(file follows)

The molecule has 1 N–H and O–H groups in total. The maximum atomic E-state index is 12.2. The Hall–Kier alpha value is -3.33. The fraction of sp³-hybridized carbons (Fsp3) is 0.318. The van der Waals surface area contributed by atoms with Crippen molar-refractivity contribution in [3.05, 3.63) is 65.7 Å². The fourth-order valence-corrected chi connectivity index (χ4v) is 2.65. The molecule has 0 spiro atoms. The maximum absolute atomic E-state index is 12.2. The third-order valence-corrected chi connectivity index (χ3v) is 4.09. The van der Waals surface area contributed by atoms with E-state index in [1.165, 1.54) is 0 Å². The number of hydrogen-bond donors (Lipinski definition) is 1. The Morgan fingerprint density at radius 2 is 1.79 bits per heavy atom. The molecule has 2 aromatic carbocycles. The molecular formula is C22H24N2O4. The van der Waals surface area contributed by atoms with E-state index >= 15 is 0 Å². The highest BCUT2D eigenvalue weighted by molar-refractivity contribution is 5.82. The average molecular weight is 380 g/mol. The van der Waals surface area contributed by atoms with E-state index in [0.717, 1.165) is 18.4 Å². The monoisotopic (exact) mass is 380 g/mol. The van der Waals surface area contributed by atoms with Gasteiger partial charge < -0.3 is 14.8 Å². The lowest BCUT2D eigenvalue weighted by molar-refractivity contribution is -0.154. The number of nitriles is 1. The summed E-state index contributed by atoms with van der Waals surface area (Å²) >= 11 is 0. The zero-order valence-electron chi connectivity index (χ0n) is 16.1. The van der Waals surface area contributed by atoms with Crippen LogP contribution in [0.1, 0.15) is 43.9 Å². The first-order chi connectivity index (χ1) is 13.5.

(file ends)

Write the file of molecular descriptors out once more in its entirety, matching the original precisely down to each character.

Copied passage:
The molecule has 1 N–H and O–H groups in total. The maximum atomic E-state index is 12.2. The Hall–Kier alpha value is -3.33. The fraction of sp³-hybridized carbons (Fsp3) is 0.318. The van der Waals surface area contributed by atoms with Crippen molar-refractivity contribution in [3.05, 3.63) is 65.7 Å². The fourth-order valence-corrected chi connectivity index (χ4v) is 2.65. The molecule has 0 spiro atoms. The maximum absolute atomic E-state index is 12.2. The third-order valence-corrected chi connectivity index (χ3v) is 4.09. The van der Waals surface area contributed by atoms with E-state index in [1.165, 1.54) is 0 Å². The number of hydrogen-bond donors (Lipinski definition) is 1. The Morgan fingerprint density at radius 2 is 1.79 bits per heavy atom. The molecule has 2 aromatic carbocycles. The molecular formula is C22H24N2O4. The van der Waals surface area contributed by atoms with E-state index >= 15 is 0 Å². The highest BCUT2D eigenvalue weighted by molar-refractivity contribution is 5.82. The average molecular weight is 380 g/mol. The van der Waals surface area contributed by atoms with E-state index in [0.717, 1.165) is 18.4 Å². The monoisotopic (exact) mass is 380 g/mol. The van der Waals surface area contributed by atoms with Gasteiger partial charge < -0.3 is 14.8 Å². The lowest BCUT2D eigenvalue weighted by molar-refractivity contribution is -0.154. The number of nitriles is 1. The summed E-state index contributed by atoms with van der Waals surface area (Å²) >= 11 is 0. The zero-order valence-electron chi connectivity index (χ0n) is 16.1. The van der Waals surface area contributed by atoms with Crippen LogP contribution in [0.1, 0.15) is 43.9 Å². The first-order chi connectivity index (χ1) is 13.5.